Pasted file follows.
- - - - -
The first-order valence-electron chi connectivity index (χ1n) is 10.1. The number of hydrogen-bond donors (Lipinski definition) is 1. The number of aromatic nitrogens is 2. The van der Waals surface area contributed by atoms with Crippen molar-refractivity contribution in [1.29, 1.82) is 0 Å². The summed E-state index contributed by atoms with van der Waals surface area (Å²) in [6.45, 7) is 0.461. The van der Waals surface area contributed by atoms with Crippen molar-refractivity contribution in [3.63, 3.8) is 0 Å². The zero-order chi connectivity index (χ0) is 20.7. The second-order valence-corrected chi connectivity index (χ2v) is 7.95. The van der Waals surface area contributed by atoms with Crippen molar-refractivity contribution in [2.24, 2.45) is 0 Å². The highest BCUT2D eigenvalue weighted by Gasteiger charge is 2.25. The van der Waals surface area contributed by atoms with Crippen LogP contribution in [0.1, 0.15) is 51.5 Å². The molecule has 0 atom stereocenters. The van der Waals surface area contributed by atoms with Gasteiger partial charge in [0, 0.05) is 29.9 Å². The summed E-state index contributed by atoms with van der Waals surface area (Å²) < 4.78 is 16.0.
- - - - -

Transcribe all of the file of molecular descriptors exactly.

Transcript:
The first-order valence-electron chi connectivity index (χ1n) is 10.1. The number of hydrogen-bond donors (Lipinski definition) is 1. The number of aromatic nitrogens is 2. The van der Waals surface area contributed by atoms with Crippen molar-refractivity contribution in [1.29, 1.82) is 0 Å². The summed E-state index contributed by atoms with van der Waals surface area (Å²) in [6.45, 7) is 0.461. The van der Waals surface area contributed by atoms with Crippen molar-refractivity contribution in [3.63, 3.8) is 0 Å². The zero-order chi connectivity index (χ0) is 20.7. The second-order valence-corrected chi connectivity index (χ2v) is 7.95. The van der Waals surface area contributed by atoms with Crippen molar-refractivity contribution in [2.24, 2.45) is 0 Å². The highest BCUT2D eigenvalue weighted by Gasteiger charge is 2.25. The van der Waals surface area contributed by atoms with Crippen LogP contribution in [0.1, 0.15) is 51.5 Å². The molecule has 0 atom stereocenters. The van der Waals surface area contributed by atoms with Gasteiger partial charge in [0, 0.05) is 29.9 Å². The summed E-state index contributed by atoms with van der Waals surface area (Å²) < 4.78 is 16.0.